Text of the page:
Ultimately, MacKinnon said, GuestRated.com aims not only to provide consumers with meaningful reviews that can help them identify the best campgrounds, but provide campground operators with letter grades covering every aspect of their park so that they know where to prioritize their improvements and create a better guest experience.
Cross Creek Camping Resort
“Sometimes campgrounds have terrific facilities, but their staffing needs attention, or vice versa,” MacKinnon said. “Or maybe the park’s facilities and staffing are very good, but their reservation process needs attention. Our surveys help park operators zero in on the trouble spots that don’t show up in most online survey forms.”
In 2014, consumers filled out more than 30,000 surveys involving nearly 4,000 public and privately owned and operated campgrounds across the U.S.
But while the vast majority of the nation’s campgrounds do not receive overall “A” ratings, there are several across the country who have received overall “A” ratings several years in a row. Here is a listing of the latest “A” rated parks:

Friday, February 20, 2015

Dutchmen RVs debuts new website

Dutchmen Manufacturing Inc. announced the launch of a newly designed innovative website at Dutchmen.com.

“The focus on the redesign of the site was to keep it clean and simple,” said Troy James, vice president of sales for Dutchmen. “Consumers desire a web experience that’s intuitive and a site that’s easy to navigate. We think our new website is all of that and more.”

The new site design was driven internally by Dutchmen’s sales and marketing department, with the intent to provide dealers with the latest in marketing tools and support to help further propel the Dutchmen product line sales. The “responsive design” functionality enables it to work on any device, from desktop computers and tablets to smart phones.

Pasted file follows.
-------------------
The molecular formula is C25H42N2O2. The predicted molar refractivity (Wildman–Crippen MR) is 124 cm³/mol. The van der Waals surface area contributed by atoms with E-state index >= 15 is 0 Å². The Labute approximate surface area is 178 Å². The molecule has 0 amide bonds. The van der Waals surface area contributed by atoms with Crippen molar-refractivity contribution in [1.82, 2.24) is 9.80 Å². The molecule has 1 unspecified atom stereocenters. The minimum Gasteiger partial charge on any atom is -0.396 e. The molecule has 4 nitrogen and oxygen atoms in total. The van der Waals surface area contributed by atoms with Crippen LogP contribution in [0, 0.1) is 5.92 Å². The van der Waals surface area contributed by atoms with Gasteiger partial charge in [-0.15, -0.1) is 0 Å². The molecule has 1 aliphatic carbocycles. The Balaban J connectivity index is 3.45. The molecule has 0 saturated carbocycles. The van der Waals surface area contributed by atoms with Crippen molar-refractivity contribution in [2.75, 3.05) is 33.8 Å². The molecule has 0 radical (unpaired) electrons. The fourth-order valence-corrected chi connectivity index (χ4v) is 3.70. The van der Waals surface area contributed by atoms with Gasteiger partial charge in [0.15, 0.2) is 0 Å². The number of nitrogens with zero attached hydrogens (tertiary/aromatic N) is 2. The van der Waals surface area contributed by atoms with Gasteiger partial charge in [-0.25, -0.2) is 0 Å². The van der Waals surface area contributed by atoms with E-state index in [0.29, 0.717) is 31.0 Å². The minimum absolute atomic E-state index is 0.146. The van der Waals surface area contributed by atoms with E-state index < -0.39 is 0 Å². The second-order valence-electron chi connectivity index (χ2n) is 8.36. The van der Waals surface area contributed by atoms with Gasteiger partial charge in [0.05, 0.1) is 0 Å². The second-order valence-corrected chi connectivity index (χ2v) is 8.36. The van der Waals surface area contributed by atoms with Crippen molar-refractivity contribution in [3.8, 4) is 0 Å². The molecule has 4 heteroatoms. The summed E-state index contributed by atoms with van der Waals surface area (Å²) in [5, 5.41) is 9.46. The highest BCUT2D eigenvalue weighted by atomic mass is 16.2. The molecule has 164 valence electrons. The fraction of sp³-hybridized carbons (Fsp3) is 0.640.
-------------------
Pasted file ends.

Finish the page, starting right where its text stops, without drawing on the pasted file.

“We wanted to make everything the consumer needed just a click or two away within the new site,” stated James. The “Build Your Own” feature, “Find A Dealer”, “Customer Service,” and a brochure download link are all available on the homepage. And while ease of use was important to the Dutchmen team, selling the RV lifestyle was just as important.

“We’ve been building RVs for 27 years and have seen literally tens of thousands of people enjoy the benefits that our products bring to families,” James said. “By using great lifestyle shots and a rolling view of our product breadth, our intent was to make a direct connection between families and individuals enjoying the outdoors and our products which have helped enable that experience all of these years. We believe we’ve accomplished that with our new site, and we’re really looking forward to the response of our dealers and RV customers.”

Wednesday, February 18, 2015

Michigan DNR seeks partners, sponsors for outdoor recreation

Volunteer and partnership opportunities, like this free
ice-fishing program at Sleepy Hollow State Park, are available
year-round at Michigan state parks. (DNR photo)
The Michigan Department of Natural Resources currently is seeking support from partners and sponsors for 2015 outdoor recreation events and initiatives.

Opportunities include volunteering as an instructor for various statewide campaigns, sponsoring statewide event campaigns, and donating to projects such as the Outdoor Adventure Center in Detroit, according to a release issued by the DNR.

“Our goal is to build and maintain partnerships that are beneficial for everyone involved,” said Ron Olson, DNR Parks and Recreation chief. “Partnerships and sponsorships provide opportunities for our parks to welcome new visitors, for partner organizations to build their reputation and make connections with potential customers, and for visitors to make memories through outdoor recreation and programming.”

The Outdoor Adventure Center, nestled along the Detroit RiverWalk, offers several sponsorship opportunities, from exhibit and display sponsors to naming rights on the building. Groups, businesses and individuals interested in promoting stewardship and enjoyment of Michigan’s natural resources have an opportunity to inspire millions annually through this hands-on, urban educational facility.